An apparent attempt to water down language about evolution and climate change in the guidelines for science education in New Mexico met with protests this week at an eventful public hearing at the Public Education Department’s offices in Santa Fe.

Hundreds of people — some of them demonstrating outside with signs — showed up to the event. The meeting lasted for hours, well past its noon deadline. At one point, someone interrupted the proceedings by setting off a fire alarm.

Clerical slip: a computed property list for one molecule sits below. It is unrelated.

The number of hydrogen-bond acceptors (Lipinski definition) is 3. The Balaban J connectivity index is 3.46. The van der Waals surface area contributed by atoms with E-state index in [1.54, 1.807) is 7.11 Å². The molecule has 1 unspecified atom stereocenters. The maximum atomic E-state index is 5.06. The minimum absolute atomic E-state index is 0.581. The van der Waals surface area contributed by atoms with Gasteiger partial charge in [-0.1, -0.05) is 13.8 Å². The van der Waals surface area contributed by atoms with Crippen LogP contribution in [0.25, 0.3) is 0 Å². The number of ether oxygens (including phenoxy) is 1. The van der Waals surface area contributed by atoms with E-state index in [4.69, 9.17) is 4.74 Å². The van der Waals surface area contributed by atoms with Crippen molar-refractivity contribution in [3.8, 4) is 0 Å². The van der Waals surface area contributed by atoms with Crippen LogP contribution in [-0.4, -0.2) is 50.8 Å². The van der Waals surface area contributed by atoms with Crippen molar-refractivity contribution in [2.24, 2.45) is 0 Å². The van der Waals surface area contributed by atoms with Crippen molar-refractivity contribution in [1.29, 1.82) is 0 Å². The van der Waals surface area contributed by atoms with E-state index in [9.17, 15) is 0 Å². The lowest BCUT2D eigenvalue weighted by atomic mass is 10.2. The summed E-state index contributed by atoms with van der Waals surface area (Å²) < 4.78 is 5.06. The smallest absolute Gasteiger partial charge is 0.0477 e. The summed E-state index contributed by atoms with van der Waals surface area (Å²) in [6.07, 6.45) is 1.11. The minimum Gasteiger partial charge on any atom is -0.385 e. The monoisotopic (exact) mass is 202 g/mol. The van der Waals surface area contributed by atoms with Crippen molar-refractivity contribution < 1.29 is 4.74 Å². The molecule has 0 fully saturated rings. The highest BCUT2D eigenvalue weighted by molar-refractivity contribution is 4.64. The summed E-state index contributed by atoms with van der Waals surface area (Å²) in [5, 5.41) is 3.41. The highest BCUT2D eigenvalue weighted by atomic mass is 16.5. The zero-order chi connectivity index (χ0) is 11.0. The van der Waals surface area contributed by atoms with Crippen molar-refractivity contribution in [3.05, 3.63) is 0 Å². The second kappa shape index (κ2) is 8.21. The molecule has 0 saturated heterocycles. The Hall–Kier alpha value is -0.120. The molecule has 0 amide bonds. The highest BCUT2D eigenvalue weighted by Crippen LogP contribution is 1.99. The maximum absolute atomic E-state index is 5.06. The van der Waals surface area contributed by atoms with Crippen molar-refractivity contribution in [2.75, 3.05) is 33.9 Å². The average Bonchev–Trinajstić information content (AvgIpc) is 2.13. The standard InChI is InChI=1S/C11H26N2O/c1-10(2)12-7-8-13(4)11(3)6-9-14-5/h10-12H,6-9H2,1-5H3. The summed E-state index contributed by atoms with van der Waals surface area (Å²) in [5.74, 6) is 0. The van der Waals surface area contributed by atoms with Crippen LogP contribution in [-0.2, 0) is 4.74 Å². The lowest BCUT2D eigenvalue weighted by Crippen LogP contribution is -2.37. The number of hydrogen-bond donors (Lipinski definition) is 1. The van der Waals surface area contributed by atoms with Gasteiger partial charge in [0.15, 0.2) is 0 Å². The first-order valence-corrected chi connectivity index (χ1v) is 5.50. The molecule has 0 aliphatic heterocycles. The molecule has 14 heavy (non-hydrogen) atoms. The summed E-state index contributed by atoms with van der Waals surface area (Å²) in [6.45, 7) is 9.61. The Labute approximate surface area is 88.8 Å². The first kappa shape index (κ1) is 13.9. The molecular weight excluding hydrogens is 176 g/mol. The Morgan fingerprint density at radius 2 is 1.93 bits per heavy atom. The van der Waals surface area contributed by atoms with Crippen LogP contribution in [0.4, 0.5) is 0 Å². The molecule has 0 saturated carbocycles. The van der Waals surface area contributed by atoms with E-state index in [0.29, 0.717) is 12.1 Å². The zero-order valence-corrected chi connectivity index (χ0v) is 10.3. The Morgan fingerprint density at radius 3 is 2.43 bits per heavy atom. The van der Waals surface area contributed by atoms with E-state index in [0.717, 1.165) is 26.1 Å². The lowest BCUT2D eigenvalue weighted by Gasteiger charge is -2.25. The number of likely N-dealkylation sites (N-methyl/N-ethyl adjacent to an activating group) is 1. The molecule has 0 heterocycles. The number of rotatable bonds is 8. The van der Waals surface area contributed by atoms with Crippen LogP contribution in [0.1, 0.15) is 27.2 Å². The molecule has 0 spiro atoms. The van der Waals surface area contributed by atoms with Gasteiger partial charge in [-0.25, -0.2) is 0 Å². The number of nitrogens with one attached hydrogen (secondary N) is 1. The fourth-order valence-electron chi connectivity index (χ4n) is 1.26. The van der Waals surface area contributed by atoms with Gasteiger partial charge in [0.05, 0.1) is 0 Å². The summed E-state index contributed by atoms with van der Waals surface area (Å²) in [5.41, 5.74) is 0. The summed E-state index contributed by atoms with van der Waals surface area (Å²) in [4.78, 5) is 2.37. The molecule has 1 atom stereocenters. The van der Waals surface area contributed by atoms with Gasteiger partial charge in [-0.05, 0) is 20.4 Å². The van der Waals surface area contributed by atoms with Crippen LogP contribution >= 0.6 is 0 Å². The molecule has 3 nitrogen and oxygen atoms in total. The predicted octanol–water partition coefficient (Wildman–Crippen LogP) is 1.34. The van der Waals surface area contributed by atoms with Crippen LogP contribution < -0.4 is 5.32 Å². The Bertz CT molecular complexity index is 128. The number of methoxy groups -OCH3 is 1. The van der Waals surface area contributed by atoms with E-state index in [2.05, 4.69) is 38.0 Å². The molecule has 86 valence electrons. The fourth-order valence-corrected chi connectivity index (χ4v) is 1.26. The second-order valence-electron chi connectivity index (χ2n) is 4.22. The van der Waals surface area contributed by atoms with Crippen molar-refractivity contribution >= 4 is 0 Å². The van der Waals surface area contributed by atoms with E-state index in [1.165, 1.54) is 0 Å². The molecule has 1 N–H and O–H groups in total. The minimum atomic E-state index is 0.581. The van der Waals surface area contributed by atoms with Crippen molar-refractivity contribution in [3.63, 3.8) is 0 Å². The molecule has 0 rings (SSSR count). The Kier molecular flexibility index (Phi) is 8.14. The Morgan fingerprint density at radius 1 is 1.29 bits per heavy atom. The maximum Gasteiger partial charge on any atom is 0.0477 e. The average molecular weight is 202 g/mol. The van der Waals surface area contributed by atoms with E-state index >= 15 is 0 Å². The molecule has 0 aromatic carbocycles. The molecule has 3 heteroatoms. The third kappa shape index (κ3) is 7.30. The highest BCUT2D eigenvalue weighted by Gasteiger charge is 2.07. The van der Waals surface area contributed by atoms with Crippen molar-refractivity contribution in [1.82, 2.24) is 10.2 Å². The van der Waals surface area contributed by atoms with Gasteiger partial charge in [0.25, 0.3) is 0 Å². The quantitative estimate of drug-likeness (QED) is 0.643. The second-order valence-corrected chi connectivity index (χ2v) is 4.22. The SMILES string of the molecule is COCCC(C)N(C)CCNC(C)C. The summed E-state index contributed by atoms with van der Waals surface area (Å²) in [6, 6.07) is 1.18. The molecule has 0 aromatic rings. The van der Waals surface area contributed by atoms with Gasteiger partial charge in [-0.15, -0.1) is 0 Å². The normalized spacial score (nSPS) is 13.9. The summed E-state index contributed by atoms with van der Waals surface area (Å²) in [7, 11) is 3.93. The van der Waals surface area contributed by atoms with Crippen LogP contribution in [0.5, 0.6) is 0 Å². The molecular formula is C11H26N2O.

The attendants overwhelmingly called for officials to include evolution and climate change in proposed standards that would guide science education for public school students. That was on Monday, and it appears the New Mexico Public Education Department heard their complaints; on Tuesday, it announced that it would incorporate the public’s suggestions.

But some say that still wasn’t enough.

But as of Friday, the revised language still deviated from the Next Generation Science standards a little bit, according to analysis from the Environmental Education Association.

Click here to read the full story in The New York Times (Oct. 20, 2017)

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